It’s Spring, time to get those sneakers on!

We know that physical activity is important, but how much should we be aiming for? 

The Physical Activity Guidelines for Americans recommend adults get at least 2 ½ hours of moderate aerobic activity a week (ex. brisk walking), as well as 2 or more days of muscle strength activity (ex. weights, resistance bands, and/or yoga).  

What are the benefits?  It’s a long list!

Physical Activity can lower the risk of: Early death, Heart disease, Stroke, Type 2 diabetes, High blood pressure, Adverse blood lipid profile, Metabolic Syndrome, Colon and breast cancers, as well as prevent weight gain, help with weight loss when combined with diet,  improve cardio-respiratory and muscular fitness, prevents falls, reduces depression, and improves cognitive function (older adults). ­ (CDC.gov)

If not enough reasons yet, there is evidence to show….it improves functional health (older adults), reduces abdominal obesity, helps with weight maintenance after weight loss, lowers risk of hip fracture, increases bone density, improves sleep quality, lowers risk of lung and endometrial cancers. (CDC.gov)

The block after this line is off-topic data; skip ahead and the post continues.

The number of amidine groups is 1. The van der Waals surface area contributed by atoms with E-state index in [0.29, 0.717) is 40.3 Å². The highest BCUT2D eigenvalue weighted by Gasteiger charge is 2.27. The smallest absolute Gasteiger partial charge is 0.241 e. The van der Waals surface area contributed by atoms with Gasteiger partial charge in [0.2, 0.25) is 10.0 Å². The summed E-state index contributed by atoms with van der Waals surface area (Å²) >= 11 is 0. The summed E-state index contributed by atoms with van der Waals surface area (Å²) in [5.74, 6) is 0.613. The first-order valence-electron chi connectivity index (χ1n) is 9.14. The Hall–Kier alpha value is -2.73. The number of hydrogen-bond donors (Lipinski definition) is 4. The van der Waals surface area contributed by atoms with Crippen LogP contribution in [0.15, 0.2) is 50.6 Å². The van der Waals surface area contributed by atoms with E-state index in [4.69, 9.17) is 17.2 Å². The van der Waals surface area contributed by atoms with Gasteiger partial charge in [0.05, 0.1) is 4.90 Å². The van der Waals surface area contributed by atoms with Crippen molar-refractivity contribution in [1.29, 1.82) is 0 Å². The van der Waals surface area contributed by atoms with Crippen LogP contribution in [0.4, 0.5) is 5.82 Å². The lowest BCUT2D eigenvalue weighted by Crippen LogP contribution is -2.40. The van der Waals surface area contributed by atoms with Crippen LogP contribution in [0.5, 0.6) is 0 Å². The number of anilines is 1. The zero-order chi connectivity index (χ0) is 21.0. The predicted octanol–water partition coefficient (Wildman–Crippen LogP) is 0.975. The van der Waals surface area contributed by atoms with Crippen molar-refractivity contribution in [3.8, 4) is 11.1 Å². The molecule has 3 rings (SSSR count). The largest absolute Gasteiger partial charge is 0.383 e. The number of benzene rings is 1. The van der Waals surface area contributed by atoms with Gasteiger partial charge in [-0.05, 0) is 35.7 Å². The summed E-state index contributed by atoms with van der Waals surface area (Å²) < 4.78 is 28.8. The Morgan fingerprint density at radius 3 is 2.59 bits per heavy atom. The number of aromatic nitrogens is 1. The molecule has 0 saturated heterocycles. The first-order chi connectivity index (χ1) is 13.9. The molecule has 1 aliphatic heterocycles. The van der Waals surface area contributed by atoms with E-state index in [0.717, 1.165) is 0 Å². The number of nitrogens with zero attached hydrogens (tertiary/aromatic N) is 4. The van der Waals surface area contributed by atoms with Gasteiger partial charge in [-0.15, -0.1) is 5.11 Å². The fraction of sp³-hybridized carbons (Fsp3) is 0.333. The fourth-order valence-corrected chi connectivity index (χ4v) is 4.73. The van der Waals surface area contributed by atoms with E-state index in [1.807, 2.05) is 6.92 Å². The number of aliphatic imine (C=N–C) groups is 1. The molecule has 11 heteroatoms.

How to fit it in?

The good news is that 10 minutes of physical activity at a time counts!

Try this:

  1. Break down the cardio … 22 minutes of brisk walking every day can help you meet the recommended 2 ½ hours a week. This can look like: 11 minutes first thing in the morning and 11 minutes at lunch time.
  2. What about the strength training? Try using resistance bands while watching TV, build up to adding light weights when walking or find a yoga class.

Find Exercise videos for beginners at: go4life.nia.nih.gov.

Hope this provides some motivation to get moving more this Spring!

Healthy Regards,
Tanya Lopez, your MAHV Dietitian

 

Note: Older Adults or Adults with chronic conditions should check with their doctor before starting a physical activity plan. 

Sources:

U.S. Department of Health and Human Services. 2008 Physical Activity Guidelines for Americans.  Available at: http://www.health.gov/paguidelines.  Accessed: 2/23/17.

Center for Disease Control and Prevention.  Physical Activity and Health.  Available at: https://www.cdc.gov/physicalactivity/basics/pa-health/ Accessed: 2/23/17.

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